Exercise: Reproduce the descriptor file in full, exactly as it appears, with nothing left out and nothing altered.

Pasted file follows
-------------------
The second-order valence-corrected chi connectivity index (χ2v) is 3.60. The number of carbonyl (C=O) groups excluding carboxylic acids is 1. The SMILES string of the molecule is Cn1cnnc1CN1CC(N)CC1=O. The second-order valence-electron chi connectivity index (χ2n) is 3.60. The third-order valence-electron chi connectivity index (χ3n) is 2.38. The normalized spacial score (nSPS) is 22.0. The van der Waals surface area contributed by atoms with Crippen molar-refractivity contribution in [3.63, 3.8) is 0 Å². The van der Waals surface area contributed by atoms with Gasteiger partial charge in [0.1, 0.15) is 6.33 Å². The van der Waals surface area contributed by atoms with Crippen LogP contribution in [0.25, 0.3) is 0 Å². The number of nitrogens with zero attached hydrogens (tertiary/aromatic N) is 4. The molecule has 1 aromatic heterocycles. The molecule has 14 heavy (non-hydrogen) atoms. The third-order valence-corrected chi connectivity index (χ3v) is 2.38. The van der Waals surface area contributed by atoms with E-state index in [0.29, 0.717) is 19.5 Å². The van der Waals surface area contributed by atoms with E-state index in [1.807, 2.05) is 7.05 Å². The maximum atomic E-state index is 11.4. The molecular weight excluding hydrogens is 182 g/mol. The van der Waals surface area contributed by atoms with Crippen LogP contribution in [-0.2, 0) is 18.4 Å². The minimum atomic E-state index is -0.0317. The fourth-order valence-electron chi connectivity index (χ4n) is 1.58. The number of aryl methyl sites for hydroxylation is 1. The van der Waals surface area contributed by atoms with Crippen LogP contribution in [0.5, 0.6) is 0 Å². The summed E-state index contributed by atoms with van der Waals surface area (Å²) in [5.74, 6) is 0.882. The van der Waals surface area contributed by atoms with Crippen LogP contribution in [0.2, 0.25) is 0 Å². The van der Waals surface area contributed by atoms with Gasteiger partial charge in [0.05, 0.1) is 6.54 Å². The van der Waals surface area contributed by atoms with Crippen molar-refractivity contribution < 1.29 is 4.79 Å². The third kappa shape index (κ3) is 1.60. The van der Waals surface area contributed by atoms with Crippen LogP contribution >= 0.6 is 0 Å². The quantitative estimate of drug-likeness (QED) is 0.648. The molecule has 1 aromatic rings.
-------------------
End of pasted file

The second-order valence-corrected chi connectivity index (χ2v) is 3.60. The number of carbonyl (C=O) groups excluding carboxylic acids is 1. The SMILES string of the molecule is Cn1cnnc1CN1CC(N)CC1=O. The second-order valence-electron chi connectivity index (χ2n) is 3.60. The third-order valence-electron chi connectivity index (χ3n) is 2.38. The normalized spacial score (nSPS) is 22.0. The van der Waals surface area contributed by atoms with Crippen molar-refractivity contribution in [3.63, 3.8) is 0 Å². The van der Waals surface area contributed by atoms with Gasteiger partial charge in [0.1, 0.15) is 6.33 Å². The van der Waals surface area contributed by atoms with Crippen LogP contribution in [0.25, 0.3) is 0 Å². The number of nitrogens with zero attached hydrogens (tertiary/aromatic N) is 4. The molecule has 1 aromatic heterocycles. The molecule has 14 heavy (non-hydrogen) atoms. The third-order valence-corrected chi connectivity index (χ3v) is 2.38. The van der Waals surface area contributed by atoms with E-state index in [0.29, 0.717) is 19.5 Å². The van der Waals surface area contributed by atoms with E-state index in [1.807, 2.05) is 7.05 Å². The maximum atomic E-state index is 11.4. The molecular weight excluding hydrogens is 182 g/mol. The van der Waals surface area contributed by atoms with Crippen LogP contribution in [-0.2, 0) is 18.4 Å². The minimum atomic E-state index is -0.0317. The fourth-order valence-electron chi connectivity index (χ4n) is 1.58. The number of aryl methyl sites for hydroxylation is 1. The van der Waals surface area contributed by atoms with Crippen LogP contribution in [0.5, 0.6) is 0 Å². The summed E-state index contributed by atoms with van der Waals surface area (Å²) in [5.74, 6) is 0.882. The van der Waals surface area contributed by atoms with Crippen LogP contribution in [0.2, 0.25) is 0 Å². The van der Waals surface area contributed by atoms with Gasteiger partial charge in [0.05, 0.1) is 6.54 Å². The van der Waals surface area contributed by atoms with Crippen molar-refractivity contribution < 1.29 is 4.79 Å². The third kappa shape index (κ3) is 1.60. The van der Waals surface area contributed by atoms with Crippen LogP contribution >= 0.6 is 0 Å². The quantitative estimate of drug-likeness (QED) is 0.648. The molecule has 1 aromatic rings.